California is experiencing an increase in measles cases, likely due to international travel or exposure to others who have recently traveled to Europe, Asia and Africa where there are outbreaks of this highly contagious disease.
“California, like the rest of the nation and, indeed, the world, is experiencing an increase in measles cases that is entirely preventable with immunization,” said Dr. Gilberto Chávez, deputy director of the Center for Infectious Diseases at the California Department of Public Health. “Anyone who will be traveling or is expecting contact with recent international travelers should confirm that their vaccinations are up-to-date.”
Since April, seven new cases of measles were reported in California, bringing the statewide total to 13 for this year. Last year 27 cases of measles were reported. In 2009, only nine cases were reported. Of the cases reported for this year, three were reported in Mendocino County and two in Santa Clara County. Single cases have been reported in Alameda, Orange, Sacramento, San Benito, San Diego, San Mateo, Sonoma and Stanislaus counties.
Federal officials report a nationwide increase in measles cases. Nearly all of the affected individuals traveled to Europe, Asia or Africa, or had contact with international travelers. Currently, outbreaks of measles are occurring in many European countries, as well as India and the Philippines. In France, more than 9,000 measles cases have been reported in the last six months, including fatal cases and cases with neurological complications.
“Because measles vaccination usually starts at 12 to 15 months of age, infants 6 months or older traveling internationally may need an early vaccine dose before departure,” added Chávez. “Parents should consult with their health care provider to ensure infants and children are properly immunized.”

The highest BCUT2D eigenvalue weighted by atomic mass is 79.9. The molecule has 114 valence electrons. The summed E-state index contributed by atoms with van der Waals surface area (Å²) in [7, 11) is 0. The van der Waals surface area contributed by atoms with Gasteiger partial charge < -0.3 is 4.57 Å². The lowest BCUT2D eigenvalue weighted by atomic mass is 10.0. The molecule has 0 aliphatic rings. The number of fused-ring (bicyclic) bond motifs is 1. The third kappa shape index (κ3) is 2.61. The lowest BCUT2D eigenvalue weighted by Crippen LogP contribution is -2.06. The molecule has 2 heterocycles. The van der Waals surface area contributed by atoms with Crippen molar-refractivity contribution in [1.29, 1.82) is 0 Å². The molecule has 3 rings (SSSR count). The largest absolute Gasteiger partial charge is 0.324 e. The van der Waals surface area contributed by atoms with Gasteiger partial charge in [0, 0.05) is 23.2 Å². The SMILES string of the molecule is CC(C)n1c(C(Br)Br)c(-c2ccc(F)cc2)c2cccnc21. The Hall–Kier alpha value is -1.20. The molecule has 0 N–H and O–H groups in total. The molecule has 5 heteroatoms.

Measles is a highly infectious disease that typically causes a fever, runny nose, cough, sore eyes and a red rash all over the body. A person with measles can be contagious for up to four days before and four days after the onset of rash. Even in previously healthy children, measles can be a serious illness requiring hospitalization. As many as one out of every 20 children with measles gets pneumonia. About one child in every 1,000 who gets measles will develop encephalitis — an inflammation of the brain that can lead to convulsions, deafness or brain damage. For every 1,000 children who become ill with measles, one or two will die from the disease.
Travelers who develop symptoms of measles should call their healthcare provider before going to a healthcare facility so that appropriate steps can be taken to protect other patients from measles. To hear more about measles from Dr. Chávez, click http://www.youtube.com/watch?v=qhSA_pS21WU.